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Thursday, October 22, 2009

Romans 1

We'll start with the big one -- the text that nearly everyone agrees is the hardest one to get past in discussions on the issue of homosexuality. I'm afraid this gets a little long, but it's a tough passage on a tough issue. We may have to come back to it because I don't think we'll cover everything that needs to be said. In days to come I'll deal with the other passages in the Bible that address homosexuality in some way.

To review the text, click here -- Romans 1:18-32.

I'm relying on two main sources to look at the different claims about this Bible passage. On the side that's arguing for the ELCA's decision in August, I'm tapping into Mel White's document, What the Bible Says -- and Doesn't Say -- about Homosexuality. I found this on the Soulforce website many years ago. Mel digs into the main texts in the Bible that mention homosexuality and gives a detailed interpretation of why each one does not apply to the current debate. To his credit, in his own words Mel wants to "take the Bible seriously." He is seminary educated and has studied the original languages of Hebrew and Greek. On the side that argues against the ELCA's August vote, I'm leaning on Robert Gagnon who teaches at Pittsburgh Theological Seminary and has written extensively about the Bible and issues of homosexuality. Gagnon has lots of articles on his website as well, but I'm using his book The Bible and Homosexual Practice.

As you read these arguments, I ask that you think carefully about them. Don't give in to sloppy thinking where your assumptions predetermine your outcome. The different sides in this debate come with very different assumptions about the Bible and the authority and validity it has. Mel White begins reviewing the biblical passages on homosexuality with this statement: "I'm certain that you don't agree with the Bible on a lot of its teaching about sex. And you shouldn't ... Often, the Holy Spirit uses science to teach us why those ancient commands no longer apply to our modern times." Robert Gagnon comes with a very different set of assumptions. "First, there is clear, strong, and credible evidence that the Bible unequivocally defines same-sex intercourse as sin. Second, there exist no valid hermeneutical arguments, derived from either general principles of biblical interpretation or contemporary scientific knowledge and experience, for overriding the Bible's authority on this matter."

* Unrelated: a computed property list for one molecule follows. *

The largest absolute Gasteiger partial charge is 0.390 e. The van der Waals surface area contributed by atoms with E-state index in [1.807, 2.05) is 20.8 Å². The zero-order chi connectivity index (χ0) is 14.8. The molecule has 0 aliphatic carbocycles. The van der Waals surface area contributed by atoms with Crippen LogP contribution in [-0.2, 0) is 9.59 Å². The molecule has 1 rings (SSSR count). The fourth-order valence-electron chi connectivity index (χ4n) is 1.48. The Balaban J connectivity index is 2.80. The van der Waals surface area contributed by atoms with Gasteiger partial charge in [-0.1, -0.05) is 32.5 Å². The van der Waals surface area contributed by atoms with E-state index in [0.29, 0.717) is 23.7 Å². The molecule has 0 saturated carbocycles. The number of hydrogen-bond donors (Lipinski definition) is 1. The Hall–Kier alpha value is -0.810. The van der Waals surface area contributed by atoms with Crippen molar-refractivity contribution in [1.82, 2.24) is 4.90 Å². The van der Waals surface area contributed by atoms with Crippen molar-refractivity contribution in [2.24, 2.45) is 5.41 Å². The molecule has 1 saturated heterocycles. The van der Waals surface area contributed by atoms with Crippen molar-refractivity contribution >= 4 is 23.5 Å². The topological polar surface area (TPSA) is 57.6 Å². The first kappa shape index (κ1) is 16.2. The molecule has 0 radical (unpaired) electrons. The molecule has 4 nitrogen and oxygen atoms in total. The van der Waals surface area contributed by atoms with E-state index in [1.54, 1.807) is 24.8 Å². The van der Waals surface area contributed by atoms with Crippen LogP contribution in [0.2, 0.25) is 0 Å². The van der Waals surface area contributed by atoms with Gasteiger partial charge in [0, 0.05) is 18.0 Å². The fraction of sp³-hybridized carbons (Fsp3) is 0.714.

So we have three questions, three that I find very helpful any time I deal with a Bible passage. The first is, what does this text say? Second, what does it mean? Third, how does it apply?

In dealing with Romans 1:18-32, Mel White says, "For our discussion, this is the most controversial Biblical passage of them all." He then states that "This verse appears to be clear. Paul sees women having sex with women and men having sex with men, and he condemns that practice." Even Mel White says that this is the plain sense of this passage. This would be an answer to the question, "What does this text say?"

Before moving on, let's hasten to add that Paul mentions many other sins alongside homosexual activity. He includes not just homosexual activity but also "greed, hate, envy, murder, quarreling, deception, malicious behavior, and gossip." The list goes on. If you read the passage carefully, Paul is making an argument that all human beings have turned away from God. As they have turned to worship other things rather than acknowledging God, God has turned them over to their sinful impulses. All these observed sins -- even down to disobedience to parents, another item on Paul's list -- are the natural consequence of a self-orientation rather than a God-orientation. Paul concludes this chapter by saying, "They know God's justice requires that those who do these things deserve to die, yet they do them anyway. Worse yet, they encourage others to do them, too." (NOTE: I want to be absolutely clear that I totally reject this passage as an excuse for violence against homosexual persons! Such a reading is nothing less than hateful and irresponsible. Read it again and you will find that if you use this passage as an excuse to hate or excuse violence toward homosexuals, you deserve to die yourself. Don't go there. Paul is making an argument for a theological understanding of sin here, not a plea for vigilante violence.)

So this passage is saying that turning away from God -- which we all do in some form -- results in sinful behavior that can be observed, and if we engage in these behaviors, God will allow us to go our own way and rebel against him. So though God doesn't want me to be greedy, I am in fact greedy and sometimes I behave that way. This is a sign of my imperfect relationship with God, and when I give in to my greedy impulses, God allows me to go that way and suffer the consequences.

This brings up lots of questions, but first let's move on to the question, "What does this mean?"